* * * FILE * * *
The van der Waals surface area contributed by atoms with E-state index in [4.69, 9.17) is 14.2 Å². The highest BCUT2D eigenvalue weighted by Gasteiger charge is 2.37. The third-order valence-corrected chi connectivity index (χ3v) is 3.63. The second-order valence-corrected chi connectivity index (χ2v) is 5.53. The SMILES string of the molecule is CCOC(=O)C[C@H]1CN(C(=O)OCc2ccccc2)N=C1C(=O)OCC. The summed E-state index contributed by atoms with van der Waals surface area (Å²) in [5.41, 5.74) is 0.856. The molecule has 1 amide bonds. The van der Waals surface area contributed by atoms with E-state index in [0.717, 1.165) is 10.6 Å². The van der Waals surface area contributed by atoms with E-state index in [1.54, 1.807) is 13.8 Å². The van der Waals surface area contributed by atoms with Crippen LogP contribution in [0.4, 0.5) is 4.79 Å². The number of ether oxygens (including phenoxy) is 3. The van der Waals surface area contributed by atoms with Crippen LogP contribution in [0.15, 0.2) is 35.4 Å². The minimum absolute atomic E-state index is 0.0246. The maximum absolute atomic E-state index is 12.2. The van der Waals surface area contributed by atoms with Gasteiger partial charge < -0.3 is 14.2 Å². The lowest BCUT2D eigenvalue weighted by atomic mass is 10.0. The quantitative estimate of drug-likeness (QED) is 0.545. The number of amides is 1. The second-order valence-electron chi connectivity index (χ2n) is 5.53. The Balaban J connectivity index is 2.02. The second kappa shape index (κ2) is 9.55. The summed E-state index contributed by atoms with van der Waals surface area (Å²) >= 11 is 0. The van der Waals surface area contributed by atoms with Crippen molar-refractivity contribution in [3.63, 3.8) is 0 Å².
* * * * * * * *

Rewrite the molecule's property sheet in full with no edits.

The van der Waals surface area contributed by atoms with E-state index in [4.69, 9.17) is 14.2 Å². The highest BCUT2D eigenvalue weighted by Gasteiger charge is 2.37. The third-order valence-corrected chi connectivity index (χ3v) is 3.63. The second-order valence-corrected chi connectivity index (χ2v) is 5.53. The SMILES string of the molecule is CCOC(=O)C[C@H]1CN(C(=O)OCc2ccccc2)N=C1C(=O)OCC. The summed E-state index contributed by atoms with van der Waals surface area (Å²) in [5.41, 5.74) is 0.856. The molecule has 1 amide bonds. The van der Waals surface area contributed by atoms with E-state index in [0.717, 1.165) is 10.6 Å². The van der Waals surface area contributed by atoms with E-state index in [1.54, 1.807) is 13.8 Å². The van der Waals surface area contributed by atoms with Crippen LogP contribution in [0.4, 0.5) is 4.79 Å². The number of ether oxygens (including phenoxy) is 3. The van der Waals surface area contributed by atoms with Crippen LogP contribution in [0.15, 0.2) is 35.4 Å². The minimum absolute atomic E-state index is 0.0246. The maximum absolute atomic E-state index is 12.2. The van der Waals surface area contributed by atoms with Gasteiger partial charge < -0.3 is 14.2 Å². The lowest BCUT2D eigenvalue weighted by atomic mass is 10.0. The quantitative estimate of drug-likeness (QED) is 0.545. The number of amides is 1. The second-order valence-electron chi connectivity index (χ2n) is 5.53. The Balaban J connectivity index is 2.02. The second kappa shape index (κ2) is 9.55. The summed E-state index contributed by atoms with van der Waals surface area (Å²) >= 11 is 0. The van der Waals surface area contributed by atoms with Crippen molar-refractivity contribution in [3.63, 3.8) is 0 Å².